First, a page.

by Bob Shively, Enerdynamics President and Lead Instructor
In the wake of recent tragic natural gas pipeline incidents, federal safety regulators have pushed gas distribution utilities and pipelines to thoroughly survey their systems to identify infrastructure that should be overhauled. And given that more than half the 300,000 miles of transmission lines and 2 million miles of distribution lines in the U.S. is more than 50 years old, gas companies are finding lots of infrastructure that needs to be upgraded. But the problem is that while everyone is in favor of safety, it costs money to achieve. In many cases, lots of money. And spending money means consumer rates must go up.
For example, Xcel Energy projects spending $1.5 billion in pipeline overhaul costs for its Colorado gas system over the next decade. Xcel has identified over 250 miles of pipelines that it believes should be replaced in the next few years. To accomplish this, Xcel has filed a rate case request for a mix of base rate increases plus a Pipeline System Integrity Adjustment (PSIA) rider that would add additional costs. Normally rate cases are used to review more routine changes in utility costs.
As quoted in the Denver Post, the director of the Colorado consumer’s counsel’s office stated “This is the most sweeping rate case I’ve seen.” The Colorado PUC staff has recommended that the request for the PSIA be split into a separate proceeding. And Xcel is already getting push back on spending the money. The Denver Post represented typical consumer viewpoints with the quote: “Xcel is asking time and time again for rate increases. It’s time for the public to stand up and say enough is enough.”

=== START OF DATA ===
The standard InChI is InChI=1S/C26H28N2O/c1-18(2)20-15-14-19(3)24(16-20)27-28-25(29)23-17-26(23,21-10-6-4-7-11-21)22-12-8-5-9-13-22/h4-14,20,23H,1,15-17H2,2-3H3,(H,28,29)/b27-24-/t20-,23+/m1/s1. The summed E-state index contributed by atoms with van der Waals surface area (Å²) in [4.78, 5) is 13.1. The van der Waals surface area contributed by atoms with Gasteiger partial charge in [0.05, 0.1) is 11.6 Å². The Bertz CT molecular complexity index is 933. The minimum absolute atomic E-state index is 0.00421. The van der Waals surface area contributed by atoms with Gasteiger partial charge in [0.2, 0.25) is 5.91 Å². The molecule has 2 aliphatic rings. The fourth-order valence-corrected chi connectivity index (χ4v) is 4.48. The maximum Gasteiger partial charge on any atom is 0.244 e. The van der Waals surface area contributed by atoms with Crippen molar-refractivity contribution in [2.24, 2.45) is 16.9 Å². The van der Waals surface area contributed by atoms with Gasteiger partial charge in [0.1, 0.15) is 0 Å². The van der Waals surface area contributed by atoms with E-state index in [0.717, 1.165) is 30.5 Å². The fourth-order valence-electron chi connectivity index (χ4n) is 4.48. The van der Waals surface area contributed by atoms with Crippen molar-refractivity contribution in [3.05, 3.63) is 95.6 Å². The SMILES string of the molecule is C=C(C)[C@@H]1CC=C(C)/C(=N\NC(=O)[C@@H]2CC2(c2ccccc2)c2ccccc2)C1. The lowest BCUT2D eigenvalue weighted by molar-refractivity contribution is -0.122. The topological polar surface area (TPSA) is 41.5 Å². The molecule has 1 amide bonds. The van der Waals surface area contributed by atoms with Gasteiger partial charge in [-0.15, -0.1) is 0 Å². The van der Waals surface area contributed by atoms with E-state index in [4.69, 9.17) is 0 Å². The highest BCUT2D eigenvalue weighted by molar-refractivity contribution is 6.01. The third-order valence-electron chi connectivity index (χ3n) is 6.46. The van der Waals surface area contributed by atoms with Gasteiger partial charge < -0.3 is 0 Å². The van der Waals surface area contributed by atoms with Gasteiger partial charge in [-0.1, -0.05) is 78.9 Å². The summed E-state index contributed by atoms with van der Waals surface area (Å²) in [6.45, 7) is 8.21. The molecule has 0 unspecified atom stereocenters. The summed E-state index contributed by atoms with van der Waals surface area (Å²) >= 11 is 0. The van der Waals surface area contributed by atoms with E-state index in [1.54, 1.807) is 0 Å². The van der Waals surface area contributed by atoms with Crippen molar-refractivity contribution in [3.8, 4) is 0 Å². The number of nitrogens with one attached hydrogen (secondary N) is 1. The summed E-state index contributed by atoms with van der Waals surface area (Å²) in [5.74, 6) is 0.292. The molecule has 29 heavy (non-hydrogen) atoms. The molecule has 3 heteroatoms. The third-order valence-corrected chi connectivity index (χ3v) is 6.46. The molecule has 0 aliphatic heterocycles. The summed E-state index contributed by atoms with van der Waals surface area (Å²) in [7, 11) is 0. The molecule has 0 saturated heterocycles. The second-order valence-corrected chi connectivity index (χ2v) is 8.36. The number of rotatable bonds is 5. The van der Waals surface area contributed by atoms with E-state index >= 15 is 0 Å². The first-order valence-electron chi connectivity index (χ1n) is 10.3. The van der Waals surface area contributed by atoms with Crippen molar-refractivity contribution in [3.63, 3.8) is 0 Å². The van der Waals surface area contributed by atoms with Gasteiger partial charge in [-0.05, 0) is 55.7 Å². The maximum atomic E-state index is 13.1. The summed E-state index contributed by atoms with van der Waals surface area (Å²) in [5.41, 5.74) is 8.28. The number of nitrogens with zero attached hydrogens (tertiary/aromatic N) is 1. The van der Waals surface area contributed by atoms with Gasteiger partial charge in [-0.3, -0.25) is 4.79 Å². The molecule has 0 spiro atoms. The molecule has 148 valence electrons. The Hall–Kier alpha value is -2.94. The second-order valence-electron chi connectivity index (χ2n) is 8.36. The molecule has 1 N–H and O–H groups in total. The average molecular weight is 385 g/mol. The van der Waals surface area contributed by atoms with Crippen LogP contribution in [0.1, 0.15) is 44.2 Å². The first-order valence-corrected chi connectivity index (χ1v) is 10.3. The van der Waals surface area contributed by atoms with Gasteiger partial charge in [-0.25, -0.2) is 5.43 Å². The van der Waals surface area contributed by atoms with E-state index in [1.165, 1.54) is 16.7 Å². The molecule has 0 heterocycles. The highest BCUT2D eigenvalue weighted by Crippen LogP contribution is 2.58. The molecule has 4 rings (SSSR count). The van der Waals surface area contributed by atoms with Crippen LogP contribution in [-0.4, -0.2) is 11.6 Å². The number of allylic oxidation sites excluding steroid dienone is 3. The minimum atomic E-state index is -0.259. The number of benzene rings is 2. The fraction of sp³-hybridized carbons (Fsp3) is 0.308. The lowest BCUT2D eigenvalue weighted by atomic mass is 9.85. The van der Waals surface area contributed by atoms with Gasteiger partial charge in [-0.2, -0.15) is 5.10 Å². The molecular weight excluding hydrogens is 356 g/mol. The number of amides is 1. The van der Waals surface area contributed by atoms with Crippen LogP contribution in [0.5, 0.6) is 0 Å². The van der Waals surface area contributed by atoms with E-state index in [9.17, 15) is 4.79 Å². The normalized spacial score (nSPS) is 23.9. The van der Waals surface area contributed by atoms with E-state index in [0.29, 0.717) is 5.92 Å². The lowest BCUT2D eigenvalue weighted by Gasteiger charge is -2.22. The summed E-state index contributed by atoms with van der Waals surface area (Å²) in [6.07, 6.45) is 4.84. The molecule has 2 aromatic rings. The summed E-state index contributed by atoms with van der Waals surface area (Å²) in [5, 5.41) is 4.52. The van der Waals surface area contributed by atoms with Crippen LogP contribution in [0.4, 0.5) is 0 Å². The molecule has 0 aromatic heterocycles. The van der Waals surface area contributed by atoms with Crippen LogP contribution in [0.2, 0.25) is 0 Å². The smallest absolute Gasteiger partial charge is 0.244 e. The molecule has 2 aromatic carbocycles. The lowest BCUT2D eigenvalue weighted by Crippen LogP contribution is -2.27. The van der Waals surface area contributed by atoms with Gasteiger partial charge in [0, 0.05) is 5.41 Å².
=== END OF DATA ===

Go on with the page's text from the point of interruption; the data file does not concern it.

The problem is that, to upgrade safety, the money has to be spent. And under the utility rate-making methodology, utilities who spend money without getting it into rates have reduced profits. Reduced profits make utilities a less attractive investment, which means they have trouble raising money to make system improvements and then have to borrow capital at higher interest costs.
Those higher borrowing costs mean a different component of rates goes up. So regulators are caught in a bind – they want to keep rates low, but they also want a safe system. It is up to the gas utilities to make the case that they are running a safe system while spending the least amount of money possible but still need approval for expenditures.
Xcel’s rate case appears to be on the edge of contentious, and numerous other gas rate cases around the country are likely to follow suit. The outcomes will strongly influence the amount consumers will pay for natural gas service and the ability of gas utilities to create profits for investors.
 For discussion of recent gas pipeline incidents, their causes and what can be done to enhance safety, see our blog “Natural Gas Pipeline Safety: A Crisis or a Manageable Issue?” https://blog.enerdynamics.com/2013/02/03/natural-gas-pipeline-safety-a-crisis-or-a-manageable-issue/
 See the Denver Post article “Xcel pipeline repair cost $500M in coming years” http://www.denverpost.com/business/ci_23270855/xcel-pipeline-repair-and-safety-program-targeted-reach?IADID=Search-www.denverpost.com-www.denverpost.com
 See the Denver Post article “Public speaks out against Xcel request for natural gas rate increase” http://www.denverpost.com/breakingnews/ci_23285894/public-speaks-out-against-xcel-request-natural-gas?IADID=Search-www.denverpost.com-www.denverpost.com
- Xcel pipeline repair and safety program targeted to reach $500 million (denverpost.com)
- Public speaks out against Xcel request for natural gas rate increase (denverpost.com)